Wednesday, June 4th was the lowest tide of the year. The tide dropped to -4.3 around noon, and then rose to a 12.3 high tide in the evening. A group of people from the Seattle Oceanaire restaurant came out to celebrate the low tide and learn a little bit about Hama Hama oysters.
Adam gave them a walking tour of the beach, going over everything from oyster seasonality and reproduction to the challenges of predicting the effect of atmospheric pressure on tidal changes. They gobbled it up, and they also ate an impressive quantity of shellfish. All in the name of research, of course.
Adam also discussed how growing location influences oyster flavor. Here, Jeff Daniels from Marinelli Shellfish reaches for an oyster growing right next to the river, which tend to be sweeter, and less salty, than oysters grown further from the river.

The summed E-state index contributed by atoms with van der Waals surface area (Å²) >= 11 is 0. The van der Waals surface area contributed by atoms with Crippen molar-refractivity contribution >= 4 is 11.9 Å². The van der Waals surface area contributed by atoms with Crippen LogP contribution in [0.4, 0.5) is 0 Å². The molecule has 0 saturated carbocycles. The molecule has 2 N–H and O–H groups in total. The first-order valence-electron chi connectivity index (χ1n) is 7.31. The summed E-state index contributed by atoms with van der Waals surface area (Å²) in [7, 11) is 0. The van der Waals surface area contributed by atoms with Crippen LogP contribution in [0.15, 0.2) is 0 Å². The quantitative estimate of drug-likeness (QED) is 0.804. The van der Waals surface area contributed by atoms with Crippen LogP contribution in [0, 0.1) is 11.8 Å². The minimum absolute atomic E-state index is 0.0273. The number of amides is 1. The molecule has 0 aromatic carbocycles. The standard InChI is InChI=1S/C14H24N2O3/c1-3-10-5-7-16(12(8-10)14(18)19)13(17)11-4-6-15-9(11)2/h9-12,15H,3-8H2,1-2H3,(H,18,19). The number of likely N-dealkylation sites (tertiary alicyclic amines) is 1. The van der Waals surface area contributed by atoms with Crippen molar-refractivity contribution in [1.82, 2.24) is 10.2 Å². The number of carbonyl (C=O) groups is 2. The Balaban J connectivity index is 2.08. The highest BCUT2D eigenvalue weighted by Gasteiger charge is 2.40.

One of the coolest things about an extreme low tide is that you can walk all the way out to the tippy-tip end of the tideflats, to where the ground starts sloping down to the bottom of the Canal. It reminds you of how hard the river has worked to build the massive tideflats.
Unfortunately, the drop-off is really hard to photograph. Above: a picture of people looking at it.